VPNs & Privacy Browsers leak users’ IPs via WebRTC

VPNs & Privacy Browsers leak users’ IPs via WebRTC

The security researcher Dhiraj Mishra (@mishradhiraj_) has studied how VPNs & Privacy Browsers leak users’ IPs via WebRTC

Hi Internet,

You might have heard about VPN’s & Privacy Browsers leaking users’ IPs via WebRTC [1[2]
Summary:
Got CVE-2018-6849 reserved, wrote a Metasploit Module for this issue which uses WebRTC and collects the leak private IP address, however this module may be implemented as a new library in (browser_exploit_server.rb) in MSF. #cheers What is WebRTC ?
WebRTC (Web Real-Time Communication) provides supports to web browser on a real-time communication via API.So let’s get started….There are “multiple” online services and JavaScript code available which uses WebRTC function. Even if you are using VPN’s or Privacy based browsers it leaks your actual public and private IP address.I think this is more of a privacy issue rather than security if we talk specifically in browser-based bug bounty, however, such information can help an attacker to do further recon/attack if they are in the same network.Most of the browser have WebRTC enabled by default,Mozilla Team says :This is a well-known property of webrtc – see the duplicate bug.
http://tools.ietf.org/html/draft-ietf-rtcweb-security-arch-07#section-5.4

Chrome Team says : We’ve already done what we plan to do, following the guidelines in https://tools.ietf.org/html/draft-ietf-rtcweb-ip-handling-04. And we offer a “Network Limiter” extension (https://chrome.google.com/webstore/detail/webrtc-network-limiter/npeicpdbkakmehahjeeohfdhnlpdklia?hl=en) to turn on more restrictive modes.Don’t forget Facebook even they have Webkits and it is vulnerable too.
Facebook Team says :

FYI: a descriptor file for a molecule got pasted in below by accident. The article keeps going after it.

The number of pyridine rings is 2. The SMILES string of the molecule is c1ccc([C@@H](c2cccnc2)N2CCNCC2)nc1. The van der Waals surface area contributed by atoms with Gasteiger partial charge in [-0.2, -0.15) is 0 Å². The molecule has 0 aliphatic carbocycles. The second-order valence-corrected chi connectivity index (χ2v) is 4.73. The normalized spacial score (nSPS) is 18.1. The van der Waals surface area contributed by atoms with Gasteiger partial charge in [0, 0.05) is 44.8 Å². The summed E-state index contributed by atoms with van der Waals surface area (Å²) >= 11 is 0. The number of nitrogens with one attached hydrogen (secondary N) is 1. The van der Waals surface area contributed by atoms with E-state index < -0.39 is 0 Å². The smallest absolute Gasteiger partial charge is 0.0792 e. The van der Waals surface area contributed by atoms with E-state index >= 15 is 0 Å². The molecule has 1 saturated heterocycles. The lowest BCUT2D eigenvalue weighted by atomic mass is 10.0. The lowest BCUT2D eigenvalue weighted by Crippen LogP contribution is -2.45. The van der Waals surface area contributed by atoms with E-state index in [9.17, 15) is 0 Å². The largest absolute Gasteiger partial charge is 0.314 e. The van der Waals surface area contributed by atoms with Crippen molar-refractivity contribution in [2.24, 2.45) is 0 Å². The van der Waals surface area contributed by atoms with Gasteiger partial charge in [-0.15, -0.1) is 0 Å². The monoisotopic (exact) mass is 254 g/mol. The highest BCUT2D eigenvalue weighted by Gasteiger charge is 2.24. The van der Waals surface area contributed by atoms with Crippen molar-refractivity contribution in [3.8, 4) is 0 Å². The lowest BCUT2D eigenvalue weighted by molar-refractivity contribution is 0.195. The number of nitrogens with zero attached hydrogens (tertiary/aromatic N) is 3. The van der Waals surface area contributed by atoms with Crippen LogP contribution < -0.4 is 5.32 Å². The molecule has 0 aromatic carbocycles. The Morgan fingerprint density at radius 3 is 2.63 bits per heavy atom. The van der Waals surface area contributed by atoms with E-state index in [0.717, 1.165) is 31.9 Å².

Hi Dhiraj,

Thank you for your report. We’ve looked into your finding but determined the information being leaked is not sensitive enough to warrant a bounty. We may consider leakage of a victims referrer header, but it would have to display a full and potentially sensitive path. However, we have protections in place which prevent this from happening. Although this finding doesn’t qualify we still appreciate your time and effort sending it in.

Okay if your an android lover, you would be aware with android webkit though, The android webkit also leaks IP address as well, I tested this on Nokia 8 android 8.1.0 and the issue still exists.

Android Team says: 

The Android security team has conducted an initial severity assessment on this report. Based on our published severity assessment matrix (1) it was rated as not being a security vulnerability that would meet the severity bar for inclusion in an Android security bulletin.

Pheewww !  then what, I started targeting privacy browser and the very first browser came in my mind was DuckDuck Go which has 1,000,000+download rate in Android market and being an privacy based browser the WebRTC was enabled over there and it leaks your IP address, I reported the same to DD Go Security Team.

Duck Duck Go Team says:
Hi again Dhiraj,

Thank you for trying out the new browser and for sending this report,
including the security team. They’re currently looking into this and
I’ll let you know if any further information is needed.

There’s a similar discussion in the Firefox Focus for Android repository
on GitHub, so we’ll keep an eye on that too:
https://github.com/mozilla-mobile/focus-android/issues/609
  
Hmmmm cool, then CVE-2018-6849was assign for this issue, However I keep on taking follow up for them but they are taking too long time to patch. #Unpatched

Then I thought of creating module for this, many thanks to Brendan Coles who helped me in this and even suggested this can be used has a functionality to a HTTP library would be more useful, as it could be leveraged by existing exploits and info gathering modules.

WebRTC ip leak
Working of my MSF Module on DuckDuck Go Privacy Browser

In between RageLtMan also gave his thoughts that “I could actually see a benefit to this being in lib for use by things like #8648. I can inject the separate script ref in the response via the MITM mechanism, but would be cool to just generate and serve the JS directly (for any script we think will have more than 2 weeks of lifetime in browsers). Thanks for the PR”

Outcome: